Bolivia's home ground in their capital city La Paz has always been controversial, says Keith Richards
If there was any consolation for Bolivians after their national side’s 1-0 defeat on June 6, the first ever on home soil by Venezuela, it was the unquestionable proof that altitude is not unbeatable. A team can come from near sea level and win in La Paz, the world’s highest international football venue, if it is sufficiently motivated and well enough trained – and enjoys the requisite stroke of good fortune.
Venezuela won through solid organisation, resolute defence, no little gamesmanship and a couple of fortunate moments. In the 23rd minute Marcelo Martins allowed himself to be put off by the visitors’ delaying tactics and ended up shovelling a penalty over the bar. Seven minutes later, Bolivian defender Ronald Rivero mystifyingly put through his own goal.
Otherwise, the claret shirts barely had a shot on target. Yet the Bolivians, who were supposed to brush the Venezuelans aside having thrashed Argentina 6-1 two months before, allowed themselves to be stifled and frustrated, a fact reflected in their two red cards. The visitors had arrived in La Paz ten days earlier to acclimatise, having already trained in the Ecuadorian capital, Quito. Their repertoire of playacting and time-wasting was generously overlooked by spectators who applauded them from the pitch.
The home side’s coach Erwin Sánchez was a key midfielder in the only Bolivian team to achieve World Cup qualification, for USA 94. On the way he played in a 7-0 drubbing of Venezuela, traditionally the continent’s whipping-boys. This time, though, isolated grunts of “Sánchez out” had turned into a full-throated chorus by the end. Sánchez’s job had been made harder by the unexplained withdrawal from the squad of forward Joaquín Botero, whose hat-trick floored Argentina and who remains top scorer in the South American qualifiers.
Bolivia weren’t helped either by the sparse attendance of just over 20,000 which was due partly to the date: many people who might have attended were partying in the streets and enjoying the dance processions of the annual Christian-pagan La Paz festival, Gran Poder. Things got so quiet, once Venezuela’s stranglehold tightened, that the bells from a nearby convent could be distinctly heard.
Opponents of the countries’ presidents, Evo Morales and Hugo Chávez, had suspected a pact between the two for a 1-1 draw; the stroppy nature of the game belied that. Indeed, Chávez had to deny paying Morales to secure the win, rather than discuss the altitude question that had been brought to the fore again by Bolivia’s humiliation of Diego Maradona’s Argentina on April 1. Maradona remains popular here, having maintained his opposition to FIFA’s ban on matches at over 2,500 metres – from which La Paz has been specifically excepted for now. He had also played in a Bolivia v Argentina match in March 2008 both to gather food and clothing for flood victims and to protest against the ridiculous and autocratic ban.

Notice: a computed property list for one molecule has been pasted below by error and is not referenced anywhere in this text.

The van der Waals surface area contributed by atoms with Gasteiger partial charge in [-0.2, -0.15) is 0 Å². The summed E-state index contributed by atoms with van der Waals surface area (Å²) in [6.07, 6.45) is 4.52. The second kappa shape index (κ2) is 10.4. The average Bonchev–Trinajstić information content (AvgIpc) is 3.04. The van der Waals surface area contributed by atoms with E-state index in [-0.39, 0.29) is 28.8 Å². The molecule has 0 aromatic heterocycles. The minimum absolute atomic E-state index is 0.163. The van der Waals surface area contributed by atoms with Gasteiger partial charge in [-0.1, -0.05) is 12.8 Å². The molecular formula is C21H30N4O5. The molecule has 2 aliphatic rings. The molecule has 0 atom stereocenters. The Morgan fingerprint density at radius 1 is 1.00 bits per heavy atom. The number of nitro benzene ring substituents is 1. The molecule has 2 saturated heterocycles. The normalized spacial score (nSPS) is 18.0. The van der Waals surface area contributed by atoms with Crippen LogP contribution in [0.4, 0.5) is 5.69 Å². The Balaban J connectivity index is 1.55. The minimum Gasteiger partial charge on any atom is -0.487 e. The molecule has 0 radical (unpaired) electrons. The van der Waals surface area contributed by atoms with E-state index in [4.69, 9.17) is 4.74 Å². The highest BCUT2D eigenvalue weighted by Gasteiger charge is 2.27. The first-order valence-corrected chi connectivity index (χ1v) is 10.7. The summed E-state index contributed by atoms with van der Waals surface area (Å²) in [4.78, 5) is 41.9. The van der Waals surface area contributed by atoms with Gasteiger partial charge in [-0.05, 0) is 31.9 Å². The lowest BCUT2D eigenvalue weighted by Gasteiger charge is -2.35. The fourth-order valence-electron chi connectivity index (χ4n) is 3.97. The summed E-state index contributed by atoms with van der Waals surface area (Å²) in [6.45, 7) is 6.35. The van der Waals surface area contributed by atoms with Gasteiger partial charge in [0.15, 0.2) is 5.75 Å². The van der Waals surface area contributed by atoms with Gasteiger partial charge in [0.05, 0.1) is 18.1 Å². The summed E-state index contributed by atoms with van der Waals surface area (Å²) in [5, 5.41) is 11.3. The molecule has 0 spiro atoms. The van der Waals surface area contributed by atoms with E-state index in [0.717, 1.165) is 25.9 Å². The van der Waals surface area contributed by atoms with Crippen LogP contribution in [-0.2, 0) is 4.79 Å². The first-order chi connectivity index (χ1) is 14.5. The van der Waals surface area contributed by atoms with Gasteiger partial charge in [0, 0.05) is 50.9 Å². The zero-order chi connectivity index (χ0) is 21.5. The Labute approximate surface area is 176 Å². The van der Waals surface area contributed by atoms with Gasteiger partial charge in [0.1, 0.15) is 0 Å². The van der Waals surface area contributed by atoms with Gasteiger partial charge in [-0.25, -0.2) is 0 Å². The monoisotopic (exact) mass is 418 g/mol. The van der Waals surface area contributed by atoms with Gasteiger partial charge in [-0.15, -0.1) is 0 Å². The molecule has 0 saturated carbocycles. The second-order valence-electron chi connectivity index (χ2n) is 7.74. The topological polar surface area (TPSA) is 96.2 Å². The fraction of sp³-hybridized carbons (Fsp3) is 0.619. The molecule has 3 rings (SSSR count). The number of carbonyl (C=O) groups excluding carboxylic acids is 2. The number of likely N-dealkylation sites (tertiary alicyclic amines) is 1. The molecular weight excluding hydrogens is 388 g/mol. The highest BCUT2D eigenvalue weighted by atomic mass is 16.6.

The issue has also added to Morales’s popularity, particularly when he made the gesture of playing a game at 6,000 metres on the slopes of Bolivia’s highest mountain, Sajama, in June 2007 (his team won). In contrast, Sepp Blatter is seen as a traitor: a plaque at the stadium used to quote the FIFA president to the effect that the Swiss have no fear of playing at altitude.
Nor should they: several footballers have died in action over the last five years, all at near sea-level. Cameroon’s Marc-Vivien Foé, Antonio Puerta of Sevilla and Motherwell’s Phil O’Donnell are among the best-known examples. Age can be discounted: the Egyptian Mohamed Abdel-Wahad was a mere 22, and Walsall’s Anton Reid just 16. Altitude has hardly turned the Andean nations into world-beaters: Bolivia, for instance, have qualified for one World Cup, and won the Copa América on home soil in 1963, beating Brazil in the final (in Cochabamba, at 2,523m, just inside Blatter’s no-go zone).
As was pointed out in WSC 245 the limit is arbitrary, medically unsound and entirely politically motivated. If a lesser footballing power than Brazil had made the initial complaint it would surely have fallen on deaf ears. Walking downhill from the stadium, weaving among Gran Poder revellers oblivious to the result as they toiled through rivulets of beer and piss, I was reminded that, to some Bolivians at least, there are more important things in life than football.
From WSC 270 August 2009